February 2011 Feature Article
Looking for a great creative activity for writing class? Looking
to expand the minds of your students? Looking for a way to help
them with diction? Then step right up and meet the “breath
poem”! Breath poems help students with critical and creative
thinking, writing and reading, and pronunciation and diction.
The breath poem is an invention of mine that students have enjoyed for a number of reasons: it’s short, powerful, and—despite its length—has voice and tells a story. A breath poem has a mere ten syllables. The poem’s features include a title and three lines of verse. The first and second lines have three syllables each, and the fourth and last line has four syllables.
The breath poem is intended to be read out loud. After reading the title, you inhale the first line while you read, and exhale the second. The last line has various “breathing patterns”: you can either inhale the first two syllables or exhale the last two, or you can inhale the first three and exhale the last syllable.
This consequently becomes an exercise in both spiritual and physiological development. You can work on diction and pronunciation as well as writing and reading. Here is an example of a breath poem:
child’s grin—just born!
Breath poems can be taught at all levels from elementary school
to university. I have found that all levels of students blossom
in terms of creativity. There is no restriction with content, so
the poems can be about any topic. They merely need to follow the
syllable count. As a consequence, any level of students should
feel comfortable writing breath poems.
Writing Breath Poems
Breath poems can be a bit intimidating at first with respect to the syllable count, as they are even stricter than the Japanese haiku, which has a 5-7-5 syllable count. I recommend that the instructor first relax the students by brainstorming possible topics for a poem. Next, it is best to simply write the poems without initially paying attention to the syllables.
Once the poems have been written, you can then start to whittle away the unnecessary words until you have a 3-3-4 syllable poem. Of course, if the students do not know what a syllable is, or if they need practice identifying and counting these, then it is best to work on that first.
Let’s take a look at how we might go about this “whittling down process” by using the above example poem, “Autumn Colors”. Let’s say we start with a poem that looks like this:
Autumn’s falling leaves
A child’s big grin that was just born!
We can immediately extract “autumn’s” from the first line
because the basic form of the word is used in the title. It
should be noted here that the title is important in breath poems
because it “frames” the content of the poem and gives the reader
a sense of reference. We can easily change the present
progressive to the simple present in the second line; that is,
change “are discovering” to “discover”. The last line is a bit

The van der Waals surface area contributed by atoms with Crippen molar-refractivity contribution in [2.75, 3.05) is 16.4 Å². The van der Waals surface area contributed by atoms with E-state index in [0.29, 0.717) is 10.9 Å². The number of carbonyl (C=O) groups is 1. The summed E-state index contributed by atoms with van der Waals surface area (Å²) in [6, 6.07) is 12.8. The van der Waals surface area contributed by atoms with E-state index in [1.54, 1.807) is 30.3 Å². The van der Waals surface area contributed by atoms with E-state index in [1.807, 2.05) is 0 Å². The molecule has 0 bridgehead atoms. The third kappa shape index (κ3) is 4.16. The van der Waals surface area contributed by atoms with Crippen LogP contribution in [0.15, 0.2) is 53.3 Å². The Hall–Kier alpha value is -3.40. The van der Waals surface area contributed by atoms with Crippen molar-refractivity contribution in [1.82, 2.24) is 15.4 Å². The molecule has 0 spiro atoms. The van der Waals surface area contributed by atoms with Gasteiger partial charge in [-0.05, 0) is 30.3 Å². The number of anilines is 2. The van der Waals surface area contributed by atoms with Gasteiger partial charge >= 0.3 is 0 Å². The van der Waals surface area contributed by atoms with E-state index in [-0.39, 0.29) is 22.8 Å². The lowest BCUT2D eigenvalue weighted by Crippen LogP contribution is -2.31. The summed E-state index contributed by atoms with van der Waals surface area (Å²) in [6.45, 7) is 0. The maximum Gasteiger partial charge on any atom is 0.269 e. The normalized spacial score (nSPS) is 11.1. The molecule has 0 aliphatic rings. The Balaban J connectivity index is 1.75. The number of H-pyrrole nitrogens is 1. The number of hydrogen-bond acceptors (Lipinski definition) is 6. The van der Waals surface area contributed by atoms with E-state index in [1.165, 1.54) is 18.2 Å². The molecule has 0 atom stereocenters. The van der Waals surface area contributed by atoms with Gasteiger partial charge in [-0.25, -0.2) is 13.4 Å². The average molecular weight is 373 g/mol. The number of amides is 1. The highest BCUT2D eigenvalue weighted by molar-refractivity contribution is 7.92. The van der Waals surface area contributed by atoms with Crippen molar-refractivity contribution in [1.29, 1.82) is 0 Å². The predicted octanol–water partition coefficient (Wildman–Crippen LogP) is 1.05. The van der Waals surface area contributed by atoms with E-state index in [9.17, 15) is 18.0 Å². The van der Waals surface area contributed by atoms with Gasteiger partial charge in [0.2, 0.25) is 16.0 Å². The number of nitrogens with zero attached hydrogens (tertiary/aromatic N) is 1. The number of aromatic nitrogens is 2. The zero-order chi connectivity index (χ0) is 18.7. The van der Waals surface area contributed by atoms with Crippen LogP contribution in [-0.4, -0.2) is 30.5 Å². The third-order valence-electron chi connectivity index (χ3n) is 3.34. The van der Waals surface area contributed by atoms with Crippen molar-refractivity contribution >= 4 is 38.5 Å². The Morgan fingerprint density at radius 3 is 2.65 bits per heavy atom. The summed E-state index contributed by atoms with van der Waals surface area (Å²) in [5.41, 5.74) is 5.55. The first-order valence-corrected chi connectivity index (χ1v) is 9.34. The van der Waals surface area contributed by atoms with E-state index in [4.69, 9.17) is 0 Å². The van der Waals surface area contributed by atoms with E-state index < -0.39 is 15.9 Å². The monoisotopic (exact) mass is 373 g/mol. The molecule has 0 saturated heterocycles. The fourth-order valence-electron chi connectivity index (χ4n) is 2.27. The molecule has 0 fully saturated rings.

more challenging, but we can cut the indefinite article “a” and
we can cut and replace “big” because the word “grin” already
implies a pronounced smile. “That” and “is” can be cut and
replaced with a dash.
This last edit not only makes the poem more powerful, but it also shows the quick flash of reality that actually happens when a child looks at falling leaves; that is, a momentary observance coupled with a beautiful consequence. Additionally, breath poems help students become “word-smiths” and “see” language as both art and function. Students develop a sense of the language, and they see what is best in terms of word choice and verb tense choice.
Uses of Breath Poems
Breath poems can be used as warm-ups or you can devote a whole class session to them. It depends on the level of the students. Of course, like anything new, they require more time in the beginning, but once the instructor and the students develop a sense of how to write breath poems, they become easier.
Instructors can also have students illustrate their poems with pictures. They can show their pictures while reading the poem. Moreover, because breath poems also lend themselves to stories, a series of four or five breath poems about one topic can be illustrated with pictures. Thus, students can read these connected poems as stories, complete with illustrations.
Reading the breath poems to an audience gives the students a special experience, whether they are the individual breath poems or the story-based poems. Once students read their work to a partner or to a class, they take on unique ownerships of the work and develop a better sense of self-esteem and confidence. This can have very positive results for students. They begin to see the “living”, “dynamic” quality of language as opposed to seeing it merely as a subject in school. Since these poems come from within the students’ own psyches, they add to the students’ sense of self-worth.
Benefits of Breath Poems
We can see that breath poems help students become word-smiths, they increase the students’ understanding of syllables, they help students discover how to work with the language, and they develop a higher sense of self-esteem and confidence in the language.
If used frequently, breath poems can help students gain a real sense of control over the language. Lastly, breath poems help the students make a connection between breathing and speaking, reading and writing. It is as easy as 3-3-4!
Patrick T. Randolph teaches
expository and creative writing at Southern Illinois
University-Carbondale. He lives with his wife, Gamze, in
Murphysboro, IL, in the hilly green southern regions of the